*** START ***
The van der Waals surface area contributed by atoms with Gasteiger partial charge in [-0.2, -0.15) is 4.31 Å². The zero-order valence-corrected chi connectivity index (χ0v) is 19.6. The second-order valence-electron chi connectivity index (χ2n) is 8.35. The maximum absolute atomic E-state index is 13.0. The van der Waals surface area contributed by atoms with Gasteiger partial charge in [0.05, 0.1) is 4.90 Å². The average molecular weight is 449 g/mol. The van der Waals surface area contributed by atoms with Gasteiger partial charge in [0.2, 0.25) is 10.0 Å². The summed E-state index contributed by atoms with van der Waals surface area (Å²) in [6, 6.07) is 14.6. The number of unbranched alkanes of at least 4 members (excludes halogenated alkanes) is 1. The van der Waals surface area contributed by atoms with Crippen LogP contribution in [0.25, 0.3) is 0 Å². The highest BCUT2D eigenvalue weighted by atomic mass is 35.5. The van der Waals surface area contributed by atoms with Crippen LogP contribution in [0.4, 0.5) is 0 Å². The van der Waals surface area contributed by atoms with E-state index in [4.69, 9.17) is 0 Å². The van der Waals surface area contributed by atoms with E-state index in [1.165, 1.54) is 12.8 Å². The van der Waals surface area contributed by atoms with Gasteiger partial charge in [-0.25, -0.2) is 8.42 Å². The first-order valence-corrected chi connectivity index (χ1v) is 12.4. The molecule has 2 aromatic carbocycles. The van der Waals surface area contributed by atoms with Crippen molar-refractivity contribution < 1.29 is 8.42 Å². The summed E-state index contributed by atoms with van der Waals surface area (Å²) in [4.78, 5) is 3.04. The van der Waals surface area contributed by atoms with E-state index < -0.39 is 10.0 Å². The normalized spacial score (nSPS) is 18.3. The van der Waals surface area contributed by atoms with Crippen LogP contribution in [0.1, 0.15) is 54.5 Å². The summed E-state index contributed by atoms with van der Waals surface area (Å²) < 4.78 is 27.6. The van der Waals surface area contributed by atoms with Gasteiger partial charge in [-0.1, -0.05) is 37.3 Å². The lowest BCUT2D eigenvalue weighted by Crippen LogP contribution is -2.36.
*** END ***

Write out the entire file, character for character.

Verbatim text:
The van der Waals surface area contributed by atoms with Gasteiger partial charge in [-0.2, -0.15) is 4.31 Å². The zero-order valence-corrected chi connectivity index (χ0v) is 19.6. The second-order valence-electron chi connectivity index (χ2n) is 8.35. The maximum absolute atomic E-state index is 13.0. The van der Waals surface area contributed by atoms with Gasteiger partial charge in [0.05, 0.1) is 4.90 Å². The average molecular weight is 449 g/mol. The van der Waals surface area contributed by atoms with Gasteiger partial charge in [0.2, 0.25) is 10.0 Å². The summed E-state index contributed by atoms with van der Waals surface area (Å²) in [6, 6.07) is 14.6. The number of unbranched alkanes of at least 4 members (excludes halogenated alkanes) is 1. The van der Waals surface area contributed by atoms with Crippen LogP contribution in [0.25, 0.3) is 0 Å². The highest BCUT2D eigenvalue weighted by atomic mass is 35.5. The van der Waals surface area contributed by atoms with Crippen LogP contribution in [0.4, 0.5) is 0 Å². The van der Waals surface area contributed by atoms with E-state index in [4.69, 9.17) is 0 Å². The van der Waals surface area contributed by atoms with E-state index in [1.165, 1.54) is 12.8 Å². The van der Waals surface area contributed by atoms with Gasteiger partial charge in [-0.25, -0.2) is 8.42 Å². The first-order valence-corrected chi connectivity index (χ1v) is 12.4. The molecule has 2 aromatic carbocycles. The van der Waals surface area contributed by atoms with Crippen molar-refractivity contribution < 1.29 is 8.42 Å². The summed E-state index contributed by atoms with van der Waals surface area (Å²) in [4.78, 5) is 3.04. The van der Waals surface area contributed by atoms with E-state index < -0.39 is 10.0 Å². The normalized spacial score (nSPS) is 18.3. The van der Waals surface area contributed by atoms with Crippen LogP contribution in [0.1, 0.15) is 54.5 Å². The summed E-state index contributed by atoms with van der Waals surface area (Å²) < 4.78 is 27.6. The van der Waals surface area contributed by atoms with Gasteiger partial charge in [-0.1, -0.05) is 37.3 Å². The lowest BCUT2D eigenvalue weighted by Crippen LogP contribution is -2.36.